Rose A. Carney, PhD

Rose A. Carney, PhD

Physics and Mathematics


Rose A. Carney: 1920-2007
Emerita – Physics and Mathematics

  • Worked on the Manhattan Project
  • Prominent professor of physics and mathematics also helped break barriers at Benedictine University

Born in Chicago, Dr. Carney was raised on the South Side and graduated from Visitation High School in 1938. She received a bachelor’s degree in physics from DePaul University and a PhD in physics from Illinois Institute of Technology, where she was a National Science Foundation faculty fellow.

Rose A. Carney was a graduate student of physics in her 20s when she began a year-long stint as a research assistant at the University of Chicago, working on the Manhattan Project.

Those close to her say she was part of a team that developed technical instrumentation, and was on hand that historic day, December 2, 1942, when sustained nuclear reaction was observed in the university’s testing labs.

After working as a research assistant at the University of Chicago, Dr. Carney taught physics and mathematics at DePaul, and later became an assistant professor of physics and mathematics at St. Xavier College in Chicago.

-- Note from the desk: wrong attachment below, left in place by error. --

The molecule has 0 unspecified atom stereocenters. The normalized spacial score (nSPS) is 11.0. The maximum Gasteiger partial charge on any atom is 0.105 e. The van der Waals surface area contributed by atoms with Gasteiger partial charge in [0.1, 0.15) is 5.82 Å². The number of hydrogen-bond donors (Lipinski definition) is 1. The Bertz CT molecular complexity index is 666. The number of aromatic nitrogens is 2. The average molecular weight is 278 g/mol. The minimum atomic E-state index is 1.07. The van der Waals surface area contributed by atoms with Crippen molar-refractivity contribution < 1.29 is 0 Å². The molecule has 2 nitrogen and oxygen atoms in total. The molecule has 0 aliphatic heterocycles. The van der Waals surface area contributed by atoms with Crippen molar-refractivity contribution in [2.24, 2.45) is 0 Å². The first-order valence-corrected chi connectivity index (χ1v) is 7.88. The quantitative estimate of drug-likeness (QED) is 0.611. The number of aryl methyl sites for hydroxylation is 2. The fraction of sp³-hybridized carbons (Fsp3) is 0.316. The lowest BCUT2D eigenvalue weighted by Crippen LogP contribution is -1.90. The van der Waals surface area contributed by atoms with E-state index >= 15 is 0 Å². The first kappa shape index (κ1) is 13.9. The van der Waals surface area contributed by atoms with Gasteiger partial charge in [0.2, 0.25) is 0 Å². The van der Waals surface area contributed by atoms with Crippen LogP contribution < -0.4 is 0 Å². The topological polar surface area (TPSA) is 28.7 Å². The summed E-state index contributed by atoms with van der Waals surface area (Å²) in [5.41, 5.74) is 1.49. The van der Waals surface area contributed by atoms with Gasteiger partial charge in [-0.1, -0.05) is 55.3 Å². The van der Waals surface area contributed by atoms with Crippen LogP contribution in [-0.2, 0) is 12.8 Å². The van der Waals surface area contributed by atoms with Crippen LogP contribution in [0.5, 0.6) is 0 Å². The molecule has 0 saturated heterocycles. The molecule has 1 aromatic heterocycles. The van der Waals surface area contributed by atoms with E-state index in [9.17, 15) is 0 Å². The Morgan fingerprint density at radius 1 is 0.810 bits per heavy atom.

In 1948, Dr. Carney began a 2-year tenure at St. Procopius College in Lisle, becoming the first layperson to serve as a full-time professor of physics and mathematics. She served as head of the mathematics department for 21 years and chairman of the natural sciences division for 11 years, prior to her retirement in 1990.

“Rose broke a lot of ground at St. Procopius, being one of the college’s first female physics professors and the first layperson to serve on its faculty,” said former student Ralph Meeker, and now a professor emeritus of computer science at Benedictine University. “Before that, the faculty had been completely staffed by Benedictine monks and members of other religious orders.”

“She was an extraordinary teacher, certainly demanding, but always very engaging and approachable,” Meeker said. “The key to her success was that she could take average students and make them better.”

During her summers while teaching, Dr. Carney also worked as a research associate at Argonne National Laboratory in Lemont and was an active member of Women and Mathematics.

“She always looked for opportunities to encourage female students in mathematics and the sciences,” Meeker said, “She, more than most, understood the obstacles facing women in those fields.”

Dr. Carney was 86 when she passed away from congestive heart failure on Wednesday, February 21, 2007.